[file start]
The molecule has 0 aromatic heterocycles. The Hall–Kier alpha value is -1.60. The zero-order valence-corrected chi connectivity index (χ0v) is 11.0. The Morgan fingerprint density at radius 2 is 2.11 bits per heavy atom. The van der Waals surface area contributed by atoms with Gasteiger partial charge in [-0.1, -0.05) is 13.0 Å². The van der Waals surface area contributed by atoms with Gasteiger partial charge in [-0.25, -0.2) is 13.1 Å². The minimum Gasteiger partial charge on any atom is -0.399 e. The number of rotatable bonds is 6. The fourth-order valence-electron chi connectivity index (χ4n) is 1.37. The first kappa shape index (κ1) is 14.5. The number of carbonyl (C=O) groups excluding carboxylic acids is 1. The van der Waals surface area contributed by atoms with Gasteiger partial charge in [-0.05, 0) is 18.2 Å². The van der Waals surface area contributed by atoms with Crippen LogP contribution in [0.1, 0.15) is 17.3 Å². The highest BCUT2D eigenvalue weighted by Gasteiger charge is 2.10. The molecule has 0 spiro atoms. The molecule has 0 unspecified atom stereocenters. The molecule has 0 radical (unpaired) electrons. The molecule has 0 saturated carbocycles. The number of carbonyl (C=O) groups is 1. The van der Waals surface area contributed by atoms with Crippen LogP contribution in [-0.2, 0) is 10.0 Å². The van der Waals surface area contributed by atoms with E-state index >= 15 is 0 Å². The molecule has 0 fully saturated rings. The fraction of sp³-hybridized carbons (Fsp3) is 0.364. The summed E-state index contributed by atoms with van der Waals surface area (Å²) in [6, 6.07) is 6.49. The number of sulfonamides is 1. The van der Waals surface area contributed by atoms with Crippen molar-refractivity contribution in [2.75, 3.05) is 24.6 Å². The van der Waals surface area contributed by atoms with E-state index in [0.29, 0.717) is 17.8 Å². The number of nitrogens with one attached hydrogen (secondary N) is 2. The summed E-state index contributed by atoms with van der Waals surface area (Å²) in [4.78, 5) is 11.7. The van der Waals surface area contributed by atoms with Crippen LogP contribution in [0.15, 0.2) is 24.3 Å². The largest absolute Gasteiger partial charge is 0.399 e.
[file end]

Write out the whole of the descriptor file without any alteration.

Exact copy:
The molecule has 0 aromatic heterocycles. The Hall–Kier alpha value is -1.60. The zero-order valence-corrected chi connectivity index (χ0v) is 11.0. The Morgan fingerprint density at radius 2 is 2.11 bits per heavy atom. The van der Waals surface area contributed by atoms with Gasteiger partial charge in [-0.1, -0.05) is 13.0 Å². The van der Waals surface area contributed by atoms with Gasteiger partial charge in [-0.25, -0.2) is 13.1 Å². The minimum Gasteiger partial charge on any atom is -0.399 e. The number of rotatable bonds is 6. The fourth-order valence-electron chi connectivity index (χ4n) is 1.37. The first kappa shape index (κ1) is 14.5. The number of carbonyl (C=O) groups excluding carboxylic acids is 1. The van der Waals surface area contributed by atoms with Gasteiger partial charge in [-0.05, 0) is 18.2 Å². The van der Waals surface area contributed by atoms with Crippen LogP contribution in [0.1, 0.15) is 17.3 Å². The highest BCUT2D eigenvalue weighted by Gasteiger charge is 2.10. The molecule has 0 spiro atoms. The molecule has 0 unspecified atom stereocenters. The molecule has 0 radical (unpaired) electrons. The molecule has 0 saturated carbocycles. The number of carbonyl (C=O) groups is 1. The van der Waals surface area contributed by atoms with Crippen LogP contribution in [-0.2, 0) is 10.0 Å². The van der Waals surface area contributed by atoms with E-state index >= 15 is 0 Å². The molecule has 0 fully saturated rings. The fraction of sp³-hybridized carbons (Fsp3) is 0.364. The summed E-state index contributed by atoms with van der Waals surface area (Å²) in [6, 6.07) is 6.49. The number of sulfonamides is 1. The van der Waals surface area contributed by atoms with Crippen molar-refractivity contribution in [2.75, 3.05) is 24.6 Å². The van der Waals surface area contributed by atoms with E-state index in [0.29, 0.717) is 17.8 Å². The number of nitrogens with one attached hydrogen (secondary N) is 2. The summed E-state index contributed by atoms with van der Waals surface area (Å²) in [4.78, 5) is 11.7. The van der Waals surface area contributed by atoms with Crippen LogP contribution in [0.15, 0.2) is 24.3 Å². The largest absolute Gasteiger partial charge is 0.399 e.